British Grand Prix director defends F1 ticket prices after Hamilton criticism

<span>Max Verstappen celebrates winning the 2023 British Grand Prix at Silverstone.</span><span>Photograph: Ben Stansall/AFP/Getty Images</span>
Max Verstappen celebrates winning the 2023 British Grand Prix at Silverstone.Photograph: Ben Stansall/AFP/Getty Images

The managing director of the British Grand Prix, Stuart Pringle, has issued a staunch defence of the ticket pricing for this year’s race, emphatic that the money made from the event is ploughed back into the circuit and British motorsport, after criticism from Lewis Hamilton and fans that the cost of attending was too high.

Last week the seven-time Formula One world champion Hamilton, who has a record eight victories at Silverstone, praised the event which is just over a week away but warned its prices might be untenable for families due to the cost of living crisis, an opinion that has been echoed by fans on social media.

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Pringle, who runs the circuit and the race for its owners the British Racing Drivers’ Club (BRDC), was adamant his organisation had attempted to address the issue. “We fully support Lewis’ comments,” he said. “We have a greater number of our lowest price general admission tickets available this year compared to 2023.”

Four-day grandstand tickets still available for the weekend start at £629 and general admission for race day at £309 although cheaper tickets were available earlier in the year.

Pringle has been in charge at the circuit through a period when hosting the race was a loss-making affair, threatening its future viability, to a turnaround where it now boasts healthy finances and signed a 10-year contract with F1 earlier this year.

Economic stability is of no little import to Silverstone. The circuit remains one of only two on the current 24-race F1 calendar which enjoys no third party, government, or public funding, alongside the Dutch GP at Zandvoort.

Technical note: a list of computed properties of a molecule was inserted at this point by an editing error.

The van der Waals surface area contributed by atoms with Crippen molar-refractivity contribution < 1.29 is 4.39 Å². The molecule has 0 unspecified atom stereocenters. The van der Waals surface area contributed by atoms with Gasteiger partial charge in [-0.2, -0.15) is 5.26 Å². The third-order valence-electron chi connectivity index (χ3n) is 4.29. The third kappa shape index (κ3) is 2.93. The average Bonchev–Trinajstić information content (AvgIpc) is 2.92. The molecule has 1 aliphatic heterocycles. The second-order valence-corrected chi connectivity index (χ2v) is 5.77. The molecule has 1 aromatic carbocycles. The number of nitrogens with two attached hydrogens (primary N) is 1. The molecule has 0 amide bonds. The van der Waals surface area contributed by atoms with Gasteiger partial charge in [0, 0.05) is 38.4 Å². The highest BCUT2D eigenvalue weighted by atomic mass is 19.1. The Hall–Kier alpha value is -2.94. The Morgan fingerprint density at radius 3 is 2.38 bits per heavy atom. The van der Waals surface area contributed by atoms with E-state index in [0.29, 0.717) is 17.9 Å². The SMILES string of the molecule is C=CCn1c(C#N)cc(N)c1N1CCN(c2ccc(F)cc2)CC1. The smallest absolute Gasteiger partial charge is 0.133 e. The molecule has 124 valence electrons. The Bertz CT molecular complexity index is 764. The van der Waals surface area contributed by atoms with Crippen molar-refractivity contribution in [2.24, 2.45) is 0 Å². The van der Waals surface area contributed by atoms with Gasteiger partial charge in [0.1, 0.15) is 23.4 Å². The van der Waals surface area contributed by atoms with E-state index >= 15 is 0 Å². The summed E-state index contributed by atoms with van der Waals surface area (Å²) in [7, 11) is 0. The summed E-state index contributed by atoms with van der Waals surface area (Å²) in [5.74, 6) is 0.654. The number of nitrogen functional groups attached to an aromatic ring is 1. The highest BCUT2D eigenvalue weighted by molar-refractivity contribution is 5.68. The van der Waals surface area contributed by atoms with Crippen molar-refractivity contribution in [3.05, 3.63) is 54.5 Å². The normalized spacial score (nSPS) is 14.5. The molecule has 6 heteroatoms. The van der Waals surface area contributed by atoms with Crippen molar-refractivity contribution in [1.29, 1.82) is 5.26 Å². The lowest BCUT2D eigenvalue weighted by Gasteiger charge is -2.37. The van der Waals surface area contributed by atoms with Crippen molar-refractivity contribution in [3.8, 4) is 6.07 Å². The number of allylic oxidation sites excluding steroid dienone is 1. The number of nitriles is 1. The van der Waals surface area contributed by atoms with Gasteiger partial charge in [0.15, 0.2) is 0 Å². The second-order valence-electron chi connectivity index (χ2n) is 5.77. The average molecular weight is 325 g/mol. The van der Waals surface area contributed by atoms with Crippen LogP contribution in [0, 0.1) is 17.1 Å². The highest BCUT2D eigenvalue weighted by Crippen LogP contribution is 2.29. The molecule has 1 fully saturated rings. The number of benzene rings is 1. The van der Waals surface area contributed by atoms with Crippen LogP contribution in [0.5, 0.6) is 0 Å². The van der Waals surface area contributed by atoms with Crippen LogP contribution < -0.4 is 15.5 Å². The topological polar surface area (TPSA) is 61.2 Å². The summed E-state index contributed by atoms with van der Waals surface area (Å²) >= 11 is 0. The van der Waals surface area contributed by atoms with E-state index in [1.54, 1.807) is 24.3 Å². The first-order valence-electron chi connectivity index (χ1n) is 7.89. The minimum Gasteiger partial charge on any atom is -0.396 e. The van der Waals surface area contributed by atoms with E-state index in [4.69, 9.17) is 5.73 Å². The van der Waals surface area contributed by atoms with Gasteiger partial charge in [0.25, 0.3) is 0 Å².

It is believed much of the improvement in financial stability is down to a long-term hosting fee agreed with F1 that was actually manageable for the circuit. The surge in popularity for F1 has also played a part. However it should be noted that even before the Netflix Drive to Survive effect was felt, Silverstone always enjoyed enormous popularity.

Pringle maintained that unlike other similar entertainment and sporting events, now it is finally turning a profit, almost all the money made from the race was poured back into the track.

“The BRDC’s financial fortunes are vastly different to 10 years ago – we have worked really hard here to turn this listing oil tanker around,” he said. “The BRDC has always chosen to operate as a not-for-profit company. With an exception of a small percentage that goes toward the running costs of the club, 95% of the money gets reinvested. There are no dividends, it is reinvested into the site for the good of British motorsport, putting the profits we are making back into the fabric of Silverstone.”

This now includes a commitment to building a state-of-the-art, international standard, £16.2m kart track at the circuit to encourage future British drivers, as well as further investing in infrastructure. Pringle cites this as an example of long-term activity that was impossible when the organisation was simply battling to stay afloat year after year.

“When we made an operating loss on a grand prix year after year you can’t invest in the infrastructure, you can’t move forward,” he said. “There was a prolonged period of under-investment when we made no meaningful money out of our major events. It introduces a degree of paralysis to the decision making, because the risk is so great.”

Prices have risen in recent years across almost all sporting events. Pringle points to the extent of entertainment over a race weekend, which features four nights of live music including Stormzy, Kings of Leon and Self Esteem as well as a separate alternative music venue in a big-top marquee and a comedy club.

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This fits with how F1 wants races to be presented, as destination, entertainment events, even when the destination in this case is the often windswept former airfield.

With a record attendance for an F1 world championship event of 480,000 over four days last year, Pringle expects the race will also sell out to its slightly reduced capacity of 460,000 this year and that its investment and commitment has been recognised by F1. An achievement perhaps not to be sniffed at when European races are under increasing pressure as state-funded meetings elsewhere make increasingly lucrative offers to join the championship.

“One of the reasons why F1 was keen to secure Silverstone as a venue for 10 years is because of the value we add to their championship and consequently their share price. They wanted us as much as we wanted them,” he said.